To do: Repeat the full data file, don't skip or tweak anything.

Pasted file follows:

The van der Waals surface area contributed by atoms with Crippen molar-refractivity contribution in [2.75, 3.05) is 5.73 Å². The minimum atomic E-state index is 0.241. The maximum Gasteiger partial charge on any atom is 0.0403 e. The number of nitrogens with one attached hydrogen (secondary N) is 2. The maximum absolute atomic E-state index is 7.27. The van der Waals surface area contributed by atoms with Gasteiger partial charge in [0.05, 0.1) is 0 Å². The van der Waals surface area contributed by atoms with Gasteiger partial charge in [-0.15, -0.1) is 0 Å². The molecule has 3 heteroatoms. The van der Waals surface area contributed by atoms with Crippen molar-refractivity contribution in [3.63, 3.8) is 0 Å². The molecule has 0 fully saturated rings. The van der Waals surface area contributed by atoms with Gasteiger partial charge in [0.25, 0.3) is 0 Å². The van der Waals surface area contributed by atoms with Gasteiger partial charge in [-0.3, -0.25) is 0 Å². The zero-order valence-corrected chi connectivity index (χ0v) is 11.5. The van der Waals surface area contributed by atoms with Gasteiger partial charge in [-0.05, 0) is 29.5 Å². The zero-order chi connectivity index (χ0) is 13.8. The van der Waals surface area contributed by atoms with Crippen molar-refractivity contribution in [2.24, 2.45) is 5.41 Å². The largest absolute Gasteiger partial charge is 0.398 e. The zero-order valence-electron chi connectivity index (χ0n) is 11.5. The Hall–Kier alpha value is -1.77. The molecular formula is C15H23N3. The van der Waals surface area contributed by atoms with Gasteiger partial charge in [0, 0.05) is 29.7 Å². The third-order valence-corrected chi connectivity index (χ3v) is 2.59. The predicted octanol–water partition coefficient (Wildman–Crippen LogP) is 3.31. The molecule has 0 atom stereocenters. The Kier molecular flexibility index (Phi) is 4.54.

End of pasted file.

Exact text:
The van der Waals surface area contributed by atoms with Crippen molar-refractivity contribution in [2.75, 3.05) is 5.73 Å². The minimum atomic E-state index is 0.241. The maximum Gasteiger partial charge on any atom is 0.0403 e. The number of nitrogens with one attached hydrogen (secondary N) is 2. The maximum absolute atomic E-state index is 7.27. The van der Waals surface area contributed by atoms with Gasteiger partial charge in [0.05, 0.1) is 0 Å². The van der Waals surface area contributed by atoms with Gasteiger partial charge in [-0.15, -0.1) is 0 Å². The molecule has 3 heteroatoms. The van der Waals surface area contributed by atoms with Crippen molar-refractivity contribution in [3.63, 3.8) is 0 Å². The molecule has 0 fully saturated rings. The van der Waals surface area contributed by atoms with Gasteiger partial charge in [0.25, 0.3) is 0 Å². The van der Waals surface area contributed by atoms with Gasteiger partial charge in [-0.3, -0.25) is 0 Å². The zero-order valence-corrected chi connectivity index (χ0v) is 11.5. The van der Waals surface area contributed by atoms with Gasteiger partial charge in [-0.05, 0) is 29.5 Å². The zero-order chi connectivity index (χ0) is 13.8. The van der Waals surface area contributed by atoms with Crippen molar-refractivity contribution in [2.24, 2.45) is 5.41 Å². The largest absolute Gasteiger partial charge is 0.398 e. The zero-order valence-electron chi connectivity index (χ0n) is 11.5. The Hall–Kier alpha value is -1.77. The molecular formula is C15H23N3. The van der Waals surface area contributed by atoms with Gasteiger partial charge in [0, 0.05) is 29.7 Å². The third-order valence-corrected chi connectivity index (χ3v) is 2.59. The predicted octanol–water partition coefficient (Wildman–Crippen LogP) is 3.31. The molecule has 0 atom stereocenters. The Kier molecular flexibility index (Phi) is 4.54.